ViewModel Property and Command Factory

If you are familiar with the MVVM pattern, often used in WPF/XAML, you probably know what a viewmodel should look like. These classes get quite big pretty quickly. Considering that they are mainly just an adapter on your model, to be accessed by your view, they contain a lot of duplicate code. Wherever you read “duplicate”, there most likely exists a cleaner solution, so I’ll cut to the chase. What follows are two code samples with the same behavior. In the second sample I use a factory to minimize the required code. This approach has additional advantages as well as I’ll explain later.

Let’s make a ViewModel to edit this rubber duck! (This might sound familiar to you if you have read Head First’s great book on design patterns.)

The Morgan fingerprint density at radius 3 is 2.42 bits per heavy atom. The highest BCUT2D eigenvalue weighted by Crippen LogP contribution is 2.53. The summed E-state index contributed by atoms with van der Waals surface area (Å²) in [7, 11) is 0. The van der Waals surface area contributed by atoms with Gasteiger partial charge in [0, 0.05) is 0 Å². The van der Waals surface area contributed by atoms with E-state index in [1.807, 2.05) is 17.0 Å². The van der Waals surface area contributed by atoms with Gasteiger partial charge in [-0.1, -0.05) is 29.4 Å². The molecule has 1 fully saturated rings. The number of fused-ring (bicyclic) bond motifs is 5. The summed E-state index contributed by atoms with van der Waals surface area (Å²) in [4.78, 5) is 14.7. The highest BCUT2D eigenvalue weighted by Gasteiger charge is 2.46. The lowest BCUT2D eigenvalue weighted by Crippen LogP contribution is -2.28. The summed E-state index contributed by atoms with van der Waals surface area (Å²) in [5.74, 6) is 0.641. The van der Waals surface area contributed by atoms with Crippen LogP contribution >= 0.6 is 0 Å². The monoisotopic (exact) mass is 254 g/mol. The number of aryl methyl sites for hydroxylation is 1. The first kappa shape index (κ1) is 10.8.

Traditional implementation:

public class DuckViewModel : INotifyPropertyChanged
{
    public event PropertyChangedEventHandler PropertyChanged;

    private Duck m_duck;

    private bool m_canQuack;
    public bool CanQuack
    {
        get { return m_canQuack; }
        set
        {
            m_canQuack = value;
            RaisePropertyChanged("CanQuack");
        }
    }

    private Color m_color;
    public Color Color
    {
        get { return m_color; }
        set
        {
            m_color = value;
            RaisePropertyChanged("Color");
        }
    }

    private RelayCommand m_quackCommand;
    public ICommand QuackCommand
    {
        get { return m_quackCommand; }
    }

    private RelayCommand m_saveCommand;
    public ICommand SaveCommand
    {
        get { return m_saveCommand; }
    }

    public DuckViewModel(Duck duck)